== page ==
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  • Clever Else Melts into Oblivion
  • Koo Byung-mo
    Translated by Jamie Chang (bio)

She heard the sighs of the wind, the whispers of the falling rain, the laughter of whirling snowflakes. She could hear the buzzing wings of a fruit fly as tiny as a freckle and predict where it would land next, and consequently how to kill it with one blow. But what good is such talent, however astonishing, if it doesn't ripen the crops for tomorrow's food? As long as she was fated to live with her two feet planted somewhere in this world, if she was to avoid melting like a stick of butter in the honest yet unsympathetic and savage heat of the earth, she needed to fully understand the inevitability and finiteness of an ordinary life—a life bound to the land, tilling the fields. And so it was that the farmer returned home alone, leaving his wife trapped under a bird net with a dozen little bells. She would not be welcome anywhere else in the village, and she would have no choice in the end but to come crawling back to him and admit defeat.

No one knew how it began, but in the village where he lived, trapping a person in a net was the public penalty for idiocy, laziness, and less-than-human behavior. Once the corners of the big net made of tough material were knotted together, it was almost impossible for the miscreant, hands bound, to get free without help. Once or twice every season, villagers witnessed panicked children wandering around in a net for stealing somebody else's piece of [End Page 203] bread or killing the crops by forgetting to fertilize them at the right time. Once in a blue moon, a couple caught red-handed in a tryst would be dragged out onto the streets half dressed, chest or knees bare, like Venus and Mars caught in a net of cunning skillfully forged in Vulcan's smithy. Once entangled, the wrongdoers would go from house to house begging to be cut loose. Villagers would slam doors in their faces, keeping this up for as long as possible in a show of contempt for anybody who disrupted the community's sacred, solemn work habits and way of life. When a poor child caught in a net for a small blunder or negligence came knocking, he might be cut free with a knife at the first house, but such luck was rare. The villagers preferred to untangle the net by undoing the knot, for ruining someone's net was unacceptable when resources were scarce, but this wasn't easy to do. In the end, the captive had to return to the very person—usually a parent or spouse—who netted him in the first place. This made clear whose property the captive was, as well as the net, disgrace compelling submission to the master. When a tradition stands the test of time, there's usually a good reason for it.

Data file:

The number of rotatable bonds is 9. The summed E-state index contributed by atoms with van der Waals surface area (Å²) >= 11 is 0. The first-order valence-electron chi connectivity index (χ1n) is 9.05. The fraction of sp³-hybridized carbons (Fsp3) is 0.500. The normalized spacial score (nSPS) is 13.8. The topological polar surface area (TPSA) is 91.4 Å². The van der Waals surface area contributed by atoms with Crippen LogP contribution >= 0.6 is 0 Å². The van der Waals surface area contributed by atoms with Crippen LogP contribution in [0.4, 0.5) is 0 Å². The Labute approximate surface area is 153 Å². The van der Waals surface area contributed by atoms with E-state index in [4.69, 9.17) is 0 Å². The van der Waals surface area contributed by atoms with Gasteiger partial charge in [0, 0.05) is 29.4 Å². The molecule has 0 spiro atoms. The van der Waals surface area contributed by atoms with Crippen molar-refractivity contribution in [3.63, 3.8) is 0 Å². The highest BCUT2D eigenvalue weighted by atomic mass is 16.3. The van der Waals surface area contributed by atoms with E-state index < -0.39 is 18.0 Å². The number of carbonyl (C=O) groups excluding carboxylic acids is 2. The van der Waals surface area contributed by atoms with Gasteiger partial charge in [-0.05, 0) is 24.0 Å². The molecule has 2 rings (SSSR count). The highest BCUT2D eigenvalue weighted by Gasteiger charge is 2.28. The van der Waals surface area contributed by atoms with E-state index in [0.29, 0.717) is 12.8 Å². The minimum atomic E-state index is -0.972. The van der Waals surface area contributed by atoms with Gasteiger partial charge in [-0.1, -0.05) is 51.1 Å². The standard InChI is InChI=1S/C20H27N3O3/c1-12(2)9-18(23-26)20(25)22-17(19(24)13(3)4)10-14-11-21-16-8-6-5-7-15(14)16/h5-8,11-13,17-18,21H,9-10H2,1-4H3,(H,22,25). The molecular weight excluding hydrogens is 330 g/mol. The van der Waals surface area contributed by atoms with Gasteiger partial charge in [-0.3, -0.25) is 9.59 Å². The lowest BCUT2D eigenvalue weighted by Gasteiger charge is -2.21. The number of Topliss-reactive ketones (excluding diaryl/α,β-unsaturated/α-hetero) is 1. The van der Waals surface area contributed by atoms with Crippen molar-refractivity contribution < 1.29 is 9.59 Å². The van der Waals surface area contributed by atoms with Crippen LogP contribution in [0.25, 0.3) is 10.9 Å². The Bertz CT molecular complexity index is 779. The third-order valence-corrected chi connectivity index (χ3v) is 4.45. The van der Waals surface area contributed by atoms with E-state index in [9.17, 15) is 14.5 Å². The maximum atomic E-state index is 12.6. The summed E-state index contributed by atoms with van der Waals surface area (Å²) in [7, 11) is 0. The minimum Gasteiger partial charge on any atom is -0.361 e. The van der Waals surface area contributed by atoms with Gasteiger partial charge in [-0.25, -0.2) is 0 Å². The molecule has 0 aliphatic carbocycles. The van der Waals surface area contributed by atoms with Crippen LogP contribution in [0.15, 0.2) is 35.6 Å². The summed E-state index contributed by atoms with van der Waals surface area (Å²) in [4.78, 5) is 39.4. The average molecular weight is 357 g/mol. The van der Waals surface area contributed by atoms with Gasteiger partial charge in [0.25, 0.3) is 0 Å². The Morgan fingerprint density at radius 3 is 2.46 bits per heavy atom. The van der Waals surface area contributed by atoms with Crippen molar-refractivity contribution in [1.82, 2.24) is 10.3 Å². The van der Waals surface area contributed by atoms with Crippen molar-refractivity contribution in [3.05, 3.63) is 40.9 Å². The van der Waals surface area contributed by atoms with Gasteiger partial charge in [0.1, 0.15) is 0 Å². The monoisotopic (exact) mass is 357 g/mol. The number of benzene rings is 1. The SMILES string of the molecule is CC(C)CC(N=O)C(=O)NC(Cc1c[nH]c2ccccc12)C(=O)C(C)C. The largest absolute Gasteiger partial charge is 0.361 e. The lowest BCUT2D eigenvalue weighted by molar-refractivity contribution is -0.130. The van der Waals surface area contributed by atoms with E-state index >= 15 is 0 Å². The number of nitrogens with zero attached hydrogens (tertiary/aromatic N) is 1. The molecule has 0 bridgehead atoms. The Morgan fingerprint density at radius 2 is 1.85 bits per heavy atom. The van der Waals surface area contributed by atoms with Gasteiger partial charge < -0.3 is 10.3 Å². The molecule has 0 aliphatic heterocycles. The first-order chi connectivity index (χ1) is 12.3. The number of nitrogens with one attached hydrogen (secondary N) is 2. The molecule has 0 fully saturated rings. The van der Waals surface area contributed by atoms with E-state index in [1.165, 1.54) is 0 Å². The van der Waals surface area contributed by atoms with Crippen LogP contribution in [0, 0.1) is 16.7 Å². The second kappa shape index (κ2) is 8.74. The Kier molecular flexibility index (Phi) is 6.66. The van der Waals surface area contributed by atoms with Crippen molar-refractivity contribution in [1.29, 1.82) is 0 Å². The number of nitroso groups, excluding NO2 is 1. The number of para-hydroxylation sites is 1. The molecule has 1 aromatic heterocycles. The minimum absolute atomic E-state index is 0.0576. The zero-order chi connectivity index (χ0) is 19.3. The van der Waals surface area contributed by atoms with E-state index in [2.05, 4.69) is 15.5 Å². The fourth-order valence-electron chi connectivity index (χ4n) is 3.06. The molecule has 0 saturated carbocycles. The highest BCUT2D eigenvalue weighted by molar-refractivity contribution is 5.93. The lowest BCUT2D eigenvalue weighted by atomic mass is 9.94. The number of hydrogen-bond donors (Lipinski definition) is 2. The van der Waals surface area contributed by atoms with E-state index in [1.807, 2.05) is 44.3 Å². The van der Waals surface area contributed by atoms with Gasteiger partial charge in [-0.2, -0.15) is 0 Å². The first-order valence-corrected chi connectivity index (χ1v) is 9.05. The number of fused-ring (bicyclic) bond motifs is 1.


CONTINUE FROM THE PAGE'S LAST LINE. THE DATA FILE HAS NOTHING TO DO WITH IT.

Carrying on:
But Else did not come knocking even as the last swatch of twilight was sinking below the horizon, and the farmer nervously paced the house, hands behind his back.

Thinking it over, he definitely chose Else for the ample gifts her family put on the table as dowry, but also for the unique person she was. He'd never met a woman on a farmstead who read books by the pile. Like someone trying to escape from the life unfolding around her, she read books on what he assumed by their titles were the history of mankind, culture, and religion—subjects he'd never taken an interest in or even daydreamed about. Periodicals were all one could find in an average farming household, and even popular serial novellas about romance, scandals, and revenge were too big a commitment for most. Oil had to be conserved at night. Lights went out in every house at six in wintertime and eight at the latest [End Page 204] in the summer. Most villagers fell sound asleep after a day of labor that began at dawn and ended at dusk, but sometimes a child or two who couldn't fall...

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Additional Information

ISSN
1944-6500
Print ISSN
1939-6120
Pages
pp. 203-220
Launched on MUSE
2017-05-11
Open Access
No
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